Headline 2010. ISBN 0-7553-5654-6. 496 pages. Review copy supplied by publisher.
Raiders from the North is set in what is now Central Asia and northern India in 1494-1530, and follows the career of Babur, first of the Moghul Emperors. Most of the main characters are historical figures, including Babur, his mother Kutlugh Nigar, grandmother Esan Dawlat, sister Khanzada and son Humayun, Shaibani Khan of the Uzbeks and Shah Ismail of Persia. Babur’s military commander Wazir Khan, adviser Baisanghar and friend Baburi are based on historical figures.
Babur is only twelve years old when his father, ruler of the small mountainous kingdom of Ferghana in Central Asia, is killed in a freak accident. With the help of his wily grandmother Esan Dawlat and loyal commander Wazir Khan, Babur is able to claim his inheritance and is fired with ambition to build an empire to equal or exceed that of his mighty ancestor Timur (Tamburlaine). But the plots by ambitious relatives and grasping viziers start almost immediately, not to mention external threats from the ruthless Uzbek warlord Shaibani Khan and the powerful Shah Ismail of Persia, both of whom have territorial ambitions in central Asia. If Babur is even to survive, let alone found an empire, he will need all the cunning and military skill he can muster.
Raiders from the North is the first in a planned series of five novels about the six Moghul emperors, who ruled a vast empire based in what is now northern India in the sixteenth to eighteenth centuries. The Moghul dynasty has become a byword for luxury, power and unimaginable riches, and has given rise to modern phrases such as ‘movie mogul’. Babur’s rise from precarious ruler of a small mountain kingdom to founder of a great empire, via battle, treachery and a spell as a landless bandit, is the stuff of legend. One could hardly ask for a more dramatic or exotic setting for historical fiction.
So I was surprised to find that Raiders of the North seemed somewhat ‘flat’. Perhaps I had set my expectations too high given the drama of the underlying history. The novel is apparently based largely on Babur’s autobiography, the Baburnama, and that may be part of the explanation, as I felt the novel read like a mildly fictionalised biography. Babur was a pleasant enough central character, but he always seemed distant. I always felt I was reading about him, rather than being drawn into his story. Part of this may be the episodic structure, which can feel rather repetitive – battle, victory, treachery, battle, defeat, battle – as poor Babur slides up and down the snakes and ladders of ambition, frequently ending up almost back at square one. No doubt this reflects the history; the career of a successful warlord attempting to conquer a region of fractious independent tribes is likely to feature a lot of battle, victory, defeat and treachery in a series of successes and setbacks. Sometimes a pattern like this can capture my imagination (Nigel Tranter’s Robert Bruce trilogy comes to mind), but not so much in this case. Another contributory factor may be the clumsy dialogue. When characters in the middle of a desperate winter campaign say things like,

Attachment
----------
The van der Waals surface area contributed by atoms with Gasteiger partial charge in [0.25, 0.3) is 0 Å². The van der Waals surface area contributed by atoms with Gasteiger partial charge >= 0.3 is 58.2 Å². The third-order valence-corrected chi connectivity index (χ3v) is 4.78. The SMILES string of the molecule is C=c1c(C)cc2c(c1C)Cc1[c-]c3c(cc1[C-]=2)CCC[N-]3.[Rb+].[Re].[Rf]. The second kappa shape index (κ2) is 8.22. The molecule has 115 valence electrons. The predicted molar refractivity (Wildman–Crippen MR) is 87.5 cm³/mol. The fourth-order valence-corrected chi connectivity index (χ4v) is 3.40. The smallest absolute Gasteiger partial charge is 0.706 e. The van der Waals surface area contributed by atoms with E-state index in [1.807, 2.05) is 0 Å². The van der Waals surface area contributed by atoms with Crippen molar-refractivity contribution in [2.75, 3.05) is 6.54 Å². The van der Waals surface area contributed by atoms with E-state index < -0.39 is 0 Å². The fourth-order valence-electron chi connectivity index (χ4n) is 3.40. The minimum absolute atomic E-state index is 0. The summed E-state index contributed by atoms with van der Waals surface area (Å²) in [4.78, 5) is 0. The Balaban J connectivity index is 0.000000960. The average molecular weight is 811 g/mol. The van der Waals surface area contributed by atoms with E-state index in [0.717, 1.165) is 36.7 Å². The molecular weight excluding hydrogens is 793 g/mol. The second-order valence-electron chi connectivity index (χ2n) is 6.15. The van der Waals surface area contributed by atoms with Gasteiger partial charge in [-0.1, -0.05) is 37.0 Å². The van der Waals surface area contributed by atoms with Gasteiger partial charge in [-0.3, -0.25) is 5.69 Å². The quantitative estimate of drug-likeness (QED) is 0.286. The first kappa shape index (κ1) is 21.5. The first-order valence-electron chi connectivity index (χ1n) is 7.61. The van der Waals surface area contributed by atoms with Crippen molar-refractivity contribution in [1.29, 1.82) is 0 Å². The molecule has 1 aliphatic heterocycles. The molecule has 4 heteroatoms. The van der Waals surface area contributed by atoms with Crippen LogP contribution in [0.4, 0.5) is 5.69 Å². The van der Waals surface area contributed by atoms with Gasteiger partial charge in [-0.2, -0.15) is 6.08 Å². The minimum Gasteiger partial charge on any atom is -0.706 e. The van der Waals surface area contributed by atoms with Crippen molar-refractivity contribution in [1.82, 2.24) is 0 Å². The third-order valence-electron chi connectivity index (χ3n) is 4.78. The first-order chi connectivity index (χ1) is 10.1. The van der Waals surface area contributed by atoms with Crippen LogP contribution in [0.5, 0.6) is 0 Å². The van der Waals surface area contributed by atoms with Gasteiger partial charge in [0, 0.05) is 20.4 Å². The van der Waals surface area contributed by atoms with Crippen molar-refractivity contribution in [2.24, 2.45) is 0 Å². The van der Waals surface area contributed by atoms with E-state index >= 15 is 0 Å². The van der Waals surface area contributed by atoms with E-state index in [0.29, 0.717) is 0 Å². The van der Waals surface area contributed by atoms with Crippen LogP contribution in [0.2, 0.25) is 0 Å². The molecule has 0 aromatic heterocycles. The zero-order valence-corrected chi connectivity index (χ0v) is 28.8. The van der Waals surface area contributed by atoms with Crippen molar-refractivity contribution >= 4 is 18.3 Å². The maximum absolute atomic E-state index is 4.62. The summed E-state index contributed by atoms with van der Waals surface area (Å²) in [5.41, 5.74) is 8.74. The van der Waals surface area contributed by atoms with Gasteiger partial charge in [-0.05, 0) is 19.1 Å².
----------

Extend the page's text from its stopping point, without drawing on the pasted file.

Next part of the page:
“Let’s pause under cover of these trees and eat some of the dried meat we still have in our saddlebags while we send some scouts ahead”it doesn’t do a lot for creating a sense of tension and urgency, at least not for me. Overall, the style reminded me of Tim Severin’s Viking novel and Alison Weir’s novel about Lady Jane Grey, Innocent Traitor. It’s interesting that both of these were novels written by established authors of non-fiction, and it turns out that ‘Alex Rutherford’ is the pen name for a husband-and-wife team of established non-fiction authors. Luckily, the historical setting of the Moghul Empire is interesting in its own right, so the flat style matters less than it might have done with less exotic subject matter. A straight biography of Babur would probably be a good read; I may see if I can find one.
A map at the front is invaluable for following Babur’s progress through his far-flung territories. A useful Historical Note at the back of the book summarises the underlying history and historical characters, and a list of endnotes organised by page number gives the historical background to specific incidents. Ironically, the Historical Note, where the author(s?) describe travelling in Central Asia to research the novel, comes to life more vividly than much of the text.
Mildly fictionalised biography of Babur, first of the Moghul emperors in fifteenth/sixteenth-century India and Central Asia.